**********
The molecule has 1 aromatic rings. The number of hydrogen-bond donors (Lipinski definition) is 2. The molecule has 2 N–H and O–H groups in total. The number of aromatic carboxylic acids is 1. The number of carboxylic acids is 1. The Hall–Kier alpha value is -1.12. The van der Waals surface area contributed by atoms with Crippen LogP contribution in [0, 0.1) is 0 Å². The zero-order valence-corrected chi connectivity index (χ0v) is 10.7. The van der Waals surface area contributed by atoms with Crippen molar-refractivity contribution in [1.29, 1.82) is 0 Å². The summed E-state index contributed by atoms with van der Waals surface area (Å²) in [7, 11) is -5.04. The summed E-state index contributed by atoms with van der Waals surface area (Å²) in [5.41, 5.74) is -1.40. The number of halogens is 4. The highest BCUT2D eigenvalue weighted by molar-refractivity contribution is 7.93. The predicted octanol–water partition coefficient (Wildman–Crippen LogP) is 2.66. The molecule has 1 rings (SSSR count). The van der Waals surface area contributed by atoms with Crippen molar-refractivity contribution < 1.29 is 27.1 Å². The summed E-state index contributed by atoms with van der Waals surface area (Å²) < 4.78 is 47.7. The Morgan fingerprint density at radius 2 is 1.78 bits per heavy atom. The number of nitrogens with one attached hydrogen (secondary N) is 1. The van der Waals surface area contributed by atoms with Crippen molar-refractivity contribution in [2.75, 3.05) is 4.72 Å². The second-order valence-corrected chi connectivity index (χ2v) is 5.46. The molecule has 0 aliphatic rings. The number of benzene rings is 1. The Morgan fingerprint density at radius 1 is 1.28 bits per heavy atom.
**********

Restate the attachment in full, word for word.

The molecule has 1 aromatic rings. The number of hydrogen-bond donors (Lipinski definition) is 2. The molecule has 2 N–H and O–H groups in total. The number of aromatic carboxylic acids is 1. The number of carboxylic acids is 1. The Hall–Kier alpha value is -1.12. The van der Waals surface area contributed by atoms with Crippen LogP contribution in [0, 0.1) is 0 Å². The zero-order valence-corrected chi connectivity index (χ0v) is 10.7. The van der Waals surface area contributed by atoms with Crippen molar-refractivity contribution in [1.29, 1.82) is 0 Å². The summed E-state index contributed by atoms with van der Waals surface area (Å²) in [7, 11) is -5.04. The summed E-state index contributed by atoms with van der Waals surface area (Å²) in [5.41, 5.74) is -1.40. The number of halogens is 4. The highest BCUT2D eigenvalue weighted by molar-refractivity contribution is 7.93. The predicted octanol–water partition coefficient (Wildman–Crippen LogP) is 2.66. The molecule has 1 rings (SSSR count). The van der Waals surface area contributed by atoms with Crippen molar-refractivity contribution < 1.29 is 27.1 Å². The summed E-state index contributed by atoms with van der Waals surface area (Å²) < 4.78 is 47.7. The Morgan fingerprint density at radius 2 is 1.78 bits per heavy atom. The number of nitrogens with one attached hydrogen (secondary N) is 1. The van der Waals surface area contributed by atoms with Crippen molar-refractivity contribution in [2.75, 3.05) is 4.72 Å². The second-order valence-corrected chi connectivity index (χ2v) is 5.46. The molecule has 0 aliphatic rings. The number of benzene rings is 1. The Morgan fingerprint density at radius 1 is 1.28 bits per heavy atom.